Islamist Jurisprudence Group to Train 200 U.S. Imams
Tue, January 28, 2014
Sheikh Waleed Basyouni is a member of the North American Imam Federation (NAIF), Assembly of Muslim Jurists in America (AMJA)-Fatwa and Research Committee and the Director of Texas Dawah Convention. He is pictured here giving a speech titled "Reclaiming Islam from the Extremists."
The California-based Assembly of Muslim Jurists of America (AMJA) is holding a conference in Texas next month where it hopes to educate 200 imams. AMJA is an anti-American Salafist group that supports abuse of women, violent jihad and the stealthy imposition of sharia in the U.S.
AMJA’s 11th Annual Imams Conference will be held on February 21-23 in Dallas, Texas with the theme, “Islamic Home Finance in the West.” The subject is part of Sharia Finance, or economics that comply with sharia.
The organization says it has already had 150 imams sign up and it has a maximum capacity of 200. Imams lead mosques and Islamic centers and are seen as the local authority on the faith, so AMJA’s teachings can impact thousands of Muslims in North America.
AMJA’s self-description says that the organization has a “moderate approach and a rejection of extremism,” but if you read what AMJA actually says, a picture emerges.
AMJA has an online bank of fatwas, or authoritative religious determinations. They explicitly command Muslims to pursue the imposition of sharia-based governance entirely. AMJA specifically criticizes those who say parts of sharia are not applicable to today, essentially saying that America should model itself after Saudi Arabia.
It instructs Muslims to infiltrate positions of power for the subversive purpose of incrementally implementing sharia. In one translated document, AMJA says Muslim judges in non-Muslim countries must “judge by the rulings of the Sharia as much as possible, even if by a ruse.”
AMJA also supports violent jihad. In 2009, AMJA responded to Israeli military operations in Gaza against the Hamas terrorist group by telling Muslims that they are required to defend their co-religionists whenever their land is attacked by an enemy. Its fatwa said to help them “with every possible means of support: military, financial, political and journalistic.”
On the topic of jihad in America, AMJA states in an Arabic fatwa that “the Islamic community does not possess the strength to engage in offensive jihad at this time” [emphasis mine]:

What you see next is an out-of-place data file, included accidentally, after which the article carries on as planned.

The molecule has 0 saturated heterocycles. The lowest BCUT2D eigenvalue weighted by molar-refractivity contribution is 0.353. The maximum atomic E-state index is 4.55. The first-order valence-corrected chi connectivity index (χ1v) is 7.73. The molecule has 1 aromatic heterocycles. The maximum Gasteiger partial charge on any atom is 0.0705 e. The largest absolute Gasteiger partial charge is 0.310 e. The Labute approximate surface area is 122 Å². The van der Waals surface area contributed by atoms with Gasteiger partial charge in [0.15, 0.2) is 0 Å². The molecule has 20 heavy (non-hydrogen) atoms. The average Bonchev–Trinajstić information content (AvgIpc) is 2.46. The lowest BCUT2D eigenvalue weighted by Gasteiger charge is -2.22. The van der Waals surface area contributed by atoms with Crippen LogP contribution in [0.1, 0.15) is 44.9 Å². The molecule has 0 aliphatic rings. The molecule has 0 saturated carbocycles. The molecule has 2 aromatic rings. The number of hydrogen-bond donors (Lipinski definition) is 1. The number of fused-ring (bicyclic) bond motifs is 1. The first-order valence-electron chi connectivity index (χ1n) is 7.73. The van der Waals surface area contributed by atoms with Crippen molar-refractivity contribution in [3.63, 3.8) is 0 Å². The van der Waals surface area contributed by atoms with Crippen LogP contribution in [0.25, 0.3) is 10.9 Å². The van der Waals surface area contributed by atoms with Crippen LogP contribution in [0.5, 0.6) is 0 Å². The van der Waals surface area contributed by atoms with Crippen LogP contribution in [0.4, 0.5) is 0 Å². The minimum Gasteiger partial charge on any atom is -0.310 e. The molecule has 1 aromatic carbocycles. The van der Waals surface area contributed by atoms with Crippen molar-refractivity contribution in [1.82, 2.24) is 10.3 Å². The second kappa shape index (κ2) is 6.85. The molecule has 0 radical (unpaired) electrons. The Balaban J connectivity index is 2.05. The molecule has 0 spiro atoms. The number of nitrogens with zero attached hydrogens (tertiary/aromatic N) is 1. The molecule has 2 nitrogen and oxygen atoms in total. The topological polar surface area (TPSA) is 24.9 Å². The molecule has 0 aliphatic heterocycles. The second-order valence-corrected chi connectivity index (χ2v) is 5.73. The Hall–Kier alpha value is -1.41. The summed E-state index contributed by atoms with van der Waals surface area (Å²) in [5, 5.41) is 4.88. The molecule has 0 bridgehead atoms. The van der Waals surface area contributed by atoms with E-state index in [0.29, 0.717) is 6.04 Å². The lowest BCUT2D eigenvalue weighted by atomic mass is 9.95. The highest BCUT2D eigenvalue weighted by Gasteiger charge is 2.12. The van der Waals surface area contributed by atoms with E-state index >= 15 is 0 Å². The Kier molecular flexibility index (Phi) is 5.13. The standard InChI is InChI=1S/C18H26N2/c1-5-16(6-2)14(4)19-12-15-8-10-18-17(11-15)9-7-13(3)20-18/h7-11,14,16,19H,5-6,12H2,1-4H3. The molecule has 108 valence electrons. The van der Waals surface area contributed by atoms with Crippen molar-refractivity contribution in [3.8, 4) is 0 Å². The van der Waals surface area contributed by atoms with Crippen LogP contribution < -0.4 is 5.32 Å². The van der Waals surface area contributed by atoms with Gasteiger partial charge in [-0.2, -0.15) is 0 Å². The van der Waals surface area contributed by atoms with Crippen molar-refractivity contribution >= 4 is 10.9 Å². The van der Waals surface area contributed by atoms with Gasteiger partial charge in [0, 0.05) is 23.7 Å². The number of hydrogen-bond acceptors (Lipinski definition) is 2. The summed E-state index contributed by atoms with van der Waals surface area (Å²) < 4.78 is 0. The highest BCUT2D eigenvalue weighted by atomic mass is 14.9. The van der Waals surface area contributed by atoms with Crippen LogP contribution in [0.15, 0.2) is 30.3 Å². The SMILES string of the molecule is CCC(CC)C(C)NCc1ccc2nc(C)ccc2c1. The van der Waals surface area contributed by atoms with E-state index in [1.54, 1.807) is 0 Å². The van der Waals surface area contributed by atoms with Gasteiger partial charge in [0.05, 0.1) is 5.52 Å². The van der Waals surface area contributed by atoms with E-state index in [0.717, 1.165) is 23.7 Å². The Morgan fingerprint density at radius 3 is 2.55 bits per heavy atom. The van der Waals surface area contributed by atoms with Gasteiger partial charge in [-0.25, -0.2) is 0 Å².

“With our current capabilities, we are aspiring towards defensive jihad, and to improve our position with regards to jurisprudence at this stage. But there is a different discussion for each situation,” AMJA explained.
Several of AMJA’s fatwas are harmful to women, justifying marital rape and “female circumcision” or, as it the practice is more accurately called, female genital mutilation. AMJA advises Muslims against joining law enforcement in case they are ordered to arrest a Muslim for raping his wife.
These are not messages that should be welcomed anywhere and especially not in the U.S., but about 200 imams in this country respect AMJA enough to go to its Texas conference for instruction. That is shocking enough by itself, but we must also consider all of AMJA’s allies that won’t be attending the event.
Its leadership is intertwined with other Muslim-American institutions. It has had common leadership with the American Open University, Mishkah Islamic University of North America, League of Imams in North America, the North American Imams Federation, Michigan’s Islamic Center of Grand Blank City, the Dar al-Farooq Center and more.
AMJA’s event impacts the entire country. Any imam who looks to AMJA for guidance is disqualified as a “moderate.”
Ryan Mauro is the ClarionProject.org’s National Security Analyst, a fellow with the Clarion Project and is frequently interviewed on top-tier TV stations as an expert on counterterrorism and Islamic extremism.